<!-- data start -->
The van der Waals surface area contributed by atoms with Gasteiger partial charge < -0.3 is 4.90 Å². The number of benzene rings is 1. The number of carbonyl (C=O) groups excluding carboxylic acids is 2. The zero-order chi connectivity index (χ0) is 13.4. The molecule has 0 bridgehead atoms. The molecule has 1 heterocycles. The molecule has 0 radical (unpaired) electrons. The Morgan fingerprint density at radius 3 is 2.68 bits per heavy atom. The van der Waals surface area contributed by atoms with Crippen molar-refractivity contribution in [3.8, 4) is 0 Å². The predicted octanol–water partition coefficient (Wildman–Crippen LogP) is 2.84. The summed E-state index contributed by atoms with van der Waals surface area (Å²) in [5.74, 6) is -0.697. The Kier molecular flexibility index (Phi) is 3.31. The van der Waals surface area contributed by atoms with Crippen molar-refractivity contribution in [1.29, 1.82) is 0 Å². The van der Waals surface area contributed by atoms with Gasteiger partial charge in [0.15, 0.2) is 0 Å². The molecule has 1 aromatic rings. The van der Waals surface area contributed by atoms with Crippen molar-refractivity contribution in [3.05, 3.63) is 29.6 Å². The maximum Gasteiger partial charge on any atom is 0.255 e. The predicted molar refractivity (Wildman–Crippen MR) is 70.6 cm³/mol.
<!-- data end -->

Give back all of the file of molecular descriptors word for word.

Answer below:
The van der Waals surface area contributed by atoms with Gasteiger partial charge < -0.3 is 4.90 Å². The number of benzene rings is 1. The number of carbonyl (C=O) groups excluding carboxylic acids is 2. The zero-order chi connectivity index (χ0) is 13.4. The molecule has 0 bridgehead atoms. The molecule has 1 heterocycles. The molecule has 0 radical (unpaired) electrons. The Morgan fingerprint density at radius 3 is 2.68 bits per heavy atom. The van der Waals surface area contributed by atoms with Crippen molar-refractivity contribution in [3.8, 4) is 0 Å². The predicted octanol–water partition coefficient (Wildman–Crippen LogP) is 2.84. The summed E-state index contributed by atoms with van der Waals surface area (Å²) in [5.74, 6) is -0.697. The Kier molecular flexibility index (Phi) is 3.31. The van der Waals surface area contributed by atoms with Crippen molar-refractivity contribution in [1.29, 1.82) is 0 Å². The van der Waals surface area contributed by atoms with Gasteiger partial charge in [0.15, 0.2) is 0 Å². The molecule has 1 aromatic rings. The van der Waals surface area contributed by atoms with Crippen molar-refractivity contribution in [3.05, 3.63) is 29.6 Å². The maximum Gasteiger partial charge on any atom is 0.255 e. The predicted molar refractivity (Wildman–Crippen MR) is 70.6 cm³/mol.